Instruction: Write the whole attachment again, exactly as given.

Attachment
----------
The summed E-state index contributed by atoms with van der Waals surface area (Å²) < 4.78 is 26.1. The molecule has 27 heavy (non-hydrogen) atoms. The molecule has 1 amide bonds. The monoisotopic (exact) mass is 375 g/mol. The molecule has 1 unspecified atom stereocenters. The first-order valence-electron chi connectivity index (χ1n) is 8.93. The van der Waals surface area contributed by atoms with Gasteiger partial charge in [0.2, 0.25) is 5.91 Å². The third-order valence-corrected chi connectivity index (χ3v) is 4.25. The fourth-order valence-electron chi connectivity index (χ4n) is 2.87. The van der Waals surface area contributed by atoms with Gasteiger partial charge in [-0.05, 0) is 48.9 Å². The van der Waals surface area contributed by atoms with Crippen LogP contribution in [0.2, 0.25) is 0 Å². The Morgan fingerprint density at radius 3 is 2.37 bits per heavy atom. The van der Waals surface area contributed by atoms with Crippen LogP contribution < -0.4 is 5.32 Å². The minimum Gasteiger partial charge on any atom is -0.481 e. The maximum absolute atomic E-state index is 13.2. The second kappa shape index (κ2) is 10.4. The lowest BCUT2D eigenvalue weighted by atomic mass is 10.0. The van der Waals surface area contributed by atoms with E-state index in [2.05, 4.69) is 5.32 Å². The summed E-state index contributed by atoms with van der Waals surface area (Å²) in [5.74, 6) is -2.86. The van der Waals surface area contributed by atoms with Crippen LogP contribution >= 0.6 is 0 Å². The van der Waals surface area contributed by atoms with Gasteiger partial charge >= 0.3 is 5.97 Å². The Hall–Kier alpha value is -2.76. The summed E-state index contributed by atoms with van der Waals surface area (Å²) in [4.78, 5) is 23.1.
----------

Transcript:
The summed E-state index contributed by atoms with van der Waals surface area (Å²) < 4.78 is 26.1. The molecule has 27 heavy (non-hydrogen) atoms. The molecule has 1 amide bonds. The monoisotopic (exact) mass is 375 g/mol. The molecule has 1 unspecified atom stereocenters. The first-order valence-electron chi connectivity index (χ1n) is 8.93. The van der Waals surface area contributed by atoms with Gasteiger partial charge in [0.2, 0.25) is 5.91 Å². The third-order valence-corrected chi connectivity index (χ3v) is 4.25. The fourth-order valence-electron chi connectivity index (χ4n) is 2.87. The van der Waals surface area contributed by atoms with Gasteiger partial charge in [-0.05, 0) is 48.9 Å². The van der Waals surface area contributed by atoms with Crippen LogP contribution in [0.2, 0.25) is 0 Å². The Morgan fingerprint density at radius 3 is 2.37 bits per heavy atom. The van der Waals surface area contributed by atoms with Crippen LogP contribution < -0.4 is 5.32 Å². The minimum Gasteiger partial charge on any atom is -0.481 e. The maximum absolute atomic E-state index is 13.2. The second kappa shape index (κ2) is 10.4. The lowest BCUT2D eigenvalue weighted by atomic mass is 10.0. The van der Waals surface area contributed by atoms with E-state index in [2.05, 4.69) is 5.32 Å². The summed E-state index contributed by atoms with van der Waals surface area (Å²) in [5.74, 6) is -2.86. The van der Waals surface area contributed by atoms with Crippen LogP contribution >= 0.6 is 0 Å². The van der Waals surface area contributed by atoms with Gasteiger partial charge >= 0.3 is 5.97 Å². The Hall–Kier alpha value is -2.76. The summed E-state index contributed by atoms with van der Waals surface area (Å²) in [4.78, 5) is 23.1.